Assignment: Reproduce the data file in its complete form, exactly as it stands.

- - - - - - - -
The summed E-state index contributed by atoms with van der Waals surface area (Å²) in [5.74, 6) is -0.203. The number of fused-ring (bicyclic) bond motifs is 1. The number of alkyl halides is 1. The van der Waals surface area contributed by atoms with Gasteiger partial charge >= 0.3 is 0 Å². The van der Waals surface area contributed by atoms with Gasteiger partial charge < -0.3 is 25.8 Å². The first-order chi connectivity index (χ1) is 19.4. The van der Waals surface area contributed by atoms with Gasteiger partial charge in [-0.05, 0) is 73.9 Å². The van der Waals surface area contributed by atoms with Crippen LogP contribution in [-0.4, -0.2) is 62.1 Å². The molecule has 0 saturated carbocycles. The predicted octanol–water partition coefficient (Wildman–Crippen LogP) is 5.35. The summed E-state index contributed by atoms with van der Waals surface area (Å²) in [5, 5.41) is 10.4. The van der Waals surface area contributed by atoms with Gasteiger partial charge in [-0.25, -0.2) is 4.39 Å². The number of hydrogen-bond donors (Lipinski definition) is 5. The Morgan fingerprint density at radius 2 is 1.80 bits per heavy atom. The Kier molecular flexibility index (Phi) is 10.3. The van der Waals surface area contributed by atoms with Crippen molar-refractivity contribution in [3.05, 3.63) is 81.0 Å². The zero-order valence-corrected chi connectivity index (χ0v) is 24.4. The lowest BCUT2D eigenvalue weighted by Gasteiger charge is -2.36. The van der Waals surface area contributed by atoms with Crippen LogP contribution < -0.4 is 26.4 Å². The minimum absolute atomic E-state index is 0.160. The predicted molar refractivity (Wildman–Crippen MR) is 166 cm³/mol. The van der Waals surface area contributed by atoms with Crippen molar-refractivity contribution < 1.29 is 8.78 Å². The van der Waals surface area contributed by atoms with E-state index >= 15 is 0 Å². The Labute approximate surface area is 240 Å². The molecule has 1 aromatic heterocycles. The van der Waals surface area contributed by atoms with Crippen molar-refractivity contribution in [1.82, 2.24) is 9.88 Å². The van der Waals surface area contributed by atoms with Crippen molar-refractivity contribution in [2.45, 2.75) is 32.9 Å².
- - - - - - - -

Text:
The summed E-state index contributed by atoms with van der Waals surface area (Å²) in [5.74, 6) is -0.203. The number of fused-ring (bicyclic) bond motifs is 1. The number of alkyl halides is 1. The van der Waals surface area contributed by atoms with Gasteiger partial charge >= 0.3 is 0 Å². The van der Waals surface area contributed by atoms with Gasteiger partial charge < -0.3 is 25.8 Å². The first-order chi connectivity index (χ1) is 19.4. The van der Waals surface area contributed by atoms with Gasteiger partial charge in [-0.05, 0) is 73.9 Å². The van der Waals surface area contributed by atoms with Crippen LogP contribution in [-0.4, -0.2) is 62.1 Å². The molecule has 0 saturated carbocycles. The predicted octanol–water partition coefficient (Wildman–Crippen LogP) is 5.35. The summed E-state index contributed by atoms with van der Waals surface area (Å²) in [5, 5.41) is 10.4. The van der Waals surface area contributed by atoms with Gasteiger partial charge in [-0.25, -0.2) is 4.39 Å². The number of hydrogen-bond donors (Lipinski definition) is 5. The Morgan fingerprint density at radius 2 is 1.80 bits per heavy atom. The Kier molecular flexibility index (Phi) is 10.3. The van der Waals surface area contributed by atoms with Crippen molar-refractivity contribution in [3.05, 3.63) is 81.0 Å². The zero-order valence-corrected chi connectivity index (χ0v) is 24.4. The lowest BCUT2D eigenvalue weighted by Gasteiger charge is -2.36. The van der Waals surface area contributed by atoms with Crippen LogP contribution < -0.4 is 26.4 Å². The minimum absolute atomic E-state index is 0.160. The predicted molar refractivity (Wildman–Crippen MR) is 166 cm³/mol. The van der Waals surface area contributed by atoms with Crippen molar-refractivity contribution < 1.29 is 8.78 Å². The van der Waals surface area contributed by atoms with E-state index >= 15 is 0 Å². The Labute approximate surface area is 240 Å². The molecule has 1 aromatic heterocycles. The van der Waals surface area contributed by atoms with Crippen molar-refractivity contribution in [1.82, 2.24) is 9.88 Å². The van der Waals surface area contributed by atoms with Crippen molar-refractivity contribution in [2.45, 2.75) is 32.9 Å².